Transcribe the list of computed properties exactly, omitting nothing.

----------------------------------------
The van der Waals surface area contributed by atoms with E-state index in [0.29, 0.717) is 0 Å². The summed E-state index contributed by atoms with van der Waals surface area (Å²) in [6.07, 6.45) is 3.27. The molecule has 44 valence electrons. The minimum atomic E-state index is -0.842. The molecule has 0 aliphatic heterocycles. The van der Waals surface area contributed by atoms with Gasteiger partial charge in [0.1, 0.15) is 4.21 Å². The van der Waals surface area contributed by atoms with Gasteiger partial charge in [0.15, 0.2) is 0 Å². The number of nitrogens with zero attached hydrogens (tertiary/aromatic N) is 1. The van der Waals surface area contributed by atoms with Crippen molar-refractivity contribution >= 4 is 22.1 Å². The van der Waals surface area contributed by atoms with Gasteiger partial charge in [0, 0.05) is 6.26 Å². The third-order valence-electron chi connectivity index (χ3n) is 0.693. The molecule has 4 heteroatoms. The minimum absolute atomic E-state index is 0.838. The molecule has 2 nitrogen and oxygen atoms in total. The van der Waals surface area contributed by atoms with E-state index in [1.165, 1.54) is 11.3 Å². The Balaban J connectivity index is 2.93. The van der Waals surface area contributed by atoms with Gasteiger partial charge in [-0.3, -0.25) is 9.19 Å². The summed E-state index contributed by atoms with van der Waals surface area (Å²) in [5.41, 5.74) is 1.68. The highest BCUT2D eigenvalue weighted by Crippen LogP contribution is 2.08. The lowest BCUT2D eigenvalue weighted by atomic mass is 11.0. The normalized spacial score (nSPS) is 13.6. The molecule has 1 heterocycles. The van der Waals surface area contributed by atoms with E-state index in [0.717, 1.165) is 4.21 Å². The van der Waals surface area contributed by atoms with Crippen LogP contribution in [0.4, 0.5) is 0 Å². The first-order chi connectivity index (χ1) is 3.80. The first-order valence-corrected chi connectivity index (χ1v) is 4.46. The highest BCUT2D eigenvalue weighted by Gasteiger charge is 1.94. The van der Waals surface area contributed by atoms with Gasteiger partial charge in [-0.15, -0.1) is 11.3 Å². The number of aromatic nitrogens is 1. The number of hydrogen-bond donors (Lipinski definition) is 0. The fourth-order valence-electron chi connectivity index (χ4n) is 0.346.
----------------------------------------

The van der Waals surface area contributed by atoms with E-state index in [0.29, 0.717) is 0 Å². The summed E-state index contributed by atoms with van der Waals surface area (Å²) in [6.07, 6.45) is 3.27. The molecule has 44 valence electrons. The minimum atomic E-state index is -0.842. The molecule has 0 aliphatic heterocycles. The van der Waals surface area contributed by atoms with Gasteiger partial charge in [0.1, 0.15) is 4.21 Å². The van der Waals surface area contributed by atoms with Gasteiger partial charge in [0.15, 0.2) is 0 Å². The number of nitrogens with zero attached hydrogens (tertiary/aromatic N) is 1. The van der Waals surface area contributed by atoms with Crippen molar-refractivity contribution >= 4 is 22.1 Å². The van der Waals surface area contributed by atoms with Gasteiger partial charge in [0, 0.05) is 6.26 Å². The third-order valence-electron chi connectivity index (χ3n) is 0.693. The molecule has 4 heteroatoms. The minimum absolute atomic E-state index is 0.838. The molecule has 2 nitrogen and oxygen atoms in total. The van der Waals surface area contributed by atoms with E-state index in [1.165, 1.54) is 11.3 Å². The Balaban J connectivity index is 2.93. The van der Waals surface area contributed by atoms with Gasteiger partial charge in [-0.3, -0.25) is 9.19 Å². The summed E-state index contributed by atoms with van der Waals surface area (Å²) in [5.41, 5.74) is 1.68. The highest BCUT2D eigenvalue weighted by Crippen LogP contribution is 2.08. The lowest BCUT2D eigenvalue weighted by atomic mass is 11.0. The normalized spacial score (nSPS) is 13.6. The molecule has 1 heterocycles. The van der Waals surface area contributed by atoms with E-state index in [0.717, 1.165) is 4.21 Å². The van der Waals surface area contributed by atoms with Crippen LogP contribution in [0.4, 0.5) is 0 Å². The first-order chi connectivity index (χ1) is 3.80. The first-order valence-corrected chi connectivity index (χ1v) is 4.46. The highest BCUT2D eigenvalue weighted by Gasteiger charge is 1.94. The van der Waals surface area contributed by atoms with Gasteiger partial charge in [-0.15, -0.1) is 11.3 Å². The number of aromatic nitrogens is 1. The number of hydrogen-bond donors (Lipinski definition) is 0. The fourth-order valence-electron chi connectivity index (χ4n) is 0.346.